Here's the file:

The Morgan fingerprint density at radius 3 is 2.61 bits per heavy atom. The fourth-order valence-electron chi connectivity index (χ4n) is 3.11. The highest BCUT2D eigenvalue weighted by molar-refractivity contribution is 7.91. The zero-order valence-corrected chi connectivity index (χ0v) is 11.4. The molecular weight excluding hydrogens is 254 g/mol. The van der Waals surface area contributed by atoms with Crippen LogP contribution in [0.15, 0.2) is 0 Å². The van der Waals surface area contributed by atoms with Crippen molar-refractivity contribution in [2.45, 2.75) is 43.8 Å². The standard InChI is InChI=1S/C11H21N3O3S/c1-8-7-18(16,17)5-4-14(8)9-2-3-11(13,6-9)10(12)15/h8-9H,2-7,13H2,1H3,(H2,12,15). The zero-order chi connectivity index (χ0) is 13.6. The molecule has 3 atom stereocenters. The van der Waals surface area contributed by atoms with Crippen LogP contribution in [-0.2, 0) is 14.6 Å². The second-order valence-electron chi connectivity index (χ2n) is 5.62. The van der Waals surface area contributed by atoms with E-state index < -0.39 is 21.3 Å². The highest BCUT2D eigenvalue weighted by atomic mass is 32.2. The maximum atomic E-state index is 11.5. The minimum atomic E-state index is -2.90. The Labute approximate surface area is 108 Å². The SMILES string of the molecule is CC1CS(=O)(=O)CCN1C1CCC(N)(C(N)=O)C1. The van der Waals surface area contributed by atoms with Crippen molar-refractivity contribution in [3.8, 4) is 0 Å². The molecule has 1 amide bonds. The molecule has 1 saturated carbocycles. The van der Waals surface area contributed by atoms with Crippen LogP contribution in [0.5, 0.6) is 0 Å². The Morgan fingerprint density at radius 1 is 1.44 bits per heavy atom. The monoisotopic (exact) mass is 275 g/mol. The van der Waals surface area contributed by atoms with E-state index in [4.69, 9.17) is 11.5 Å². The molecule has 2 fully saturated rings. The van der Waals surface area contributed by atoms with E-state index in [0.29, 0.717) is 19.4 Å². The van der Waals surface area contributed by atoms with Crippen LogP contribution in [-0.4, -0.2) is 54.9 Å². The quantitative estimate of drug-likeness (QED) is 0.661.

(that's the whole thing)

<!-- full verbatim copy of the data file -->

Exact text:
The Morgan fingerprint density at radius 3 is 2.61 bits per heavy atom. The fourth-order valence-electron chi connectivity index (χ4n) is 3.11. The highest BCUT2D eigenvalue weighted by molar-refractivity contribution is 7.91. The zero-order valence-corrected chi connectivity index (χ0v) is 11.4. The molecular weight excluding hydrogens is 254 g/mol. The van der Waals surface area contributed by atoms with Crippen LogP contribution in [0.15, 0.2) is 0 Å². The van der Waals surface area contributed by atoms with Crippen molar-refractivity contribution in [2.45, 2.75) is 43.8 Å². The standard InChI is InChI=1S/C11H21N3O3S/c1-8-7-18(16,17)5-4-14(8)9-2-3-11(13,6-9)10(12)15/h8-9H,2-7,13H2,1H3,(H2,12,15). The zero-order chi connectivity index (χ0) is 13.6. The molecule has 3 atom stereocenters. The van der Waals surface area contributed by atoms with Crippen LogP contribution in [-0.2, 0) is 14.6 Å². The second-order valence-electron chi connectivity index (χ2n) is 5.62. The van der Waals surface area contributed by atoms with E-state index < -0.39 is 21.3 Å². The highest BCUT2D eigenvalue weighted by atomic mass is 32.2. The maximum atomic E-state index is 11.5. The minimum atomic E-state index is -2.90. The Labute approximate surface area is 108 Å². The SMILES string of the molecule is CC1CS(=O)(=O)CCN1C1CCC(N)(C(N)=O)C1. The van der Waals surface area contributed by atoms with Crippen molar-refractivity contribution in [3.8, 4) is 0 Å². The molecule has 1 amide bonds. The molecule has 1 saturated carbocycles. The van der Waals surface area contributed by atoms with Crippen LogP contribution in [0.5, 0.6) is 0 Å². The Morgan fingerprint density at radius 1 is 1.44 bits per heavy atom. The monoisotopic (exact) mass is 275 g/mol. The van der Waals surface area contributed by atoms with E-state index in [4.69, 9.17) is 11.5 Å². The molecule has 2 fully saturated rings. The van der Waals surface area contributed by atoms with E-state index in [0.29, 0.717) is 19.4 Å². The van der Waals surface area contributed by atoms with Crippen LogP contribution in [-0.4, -0.2) is 54.9 Å². The quantitative estimate of drug-likeness (QED) is 0.661.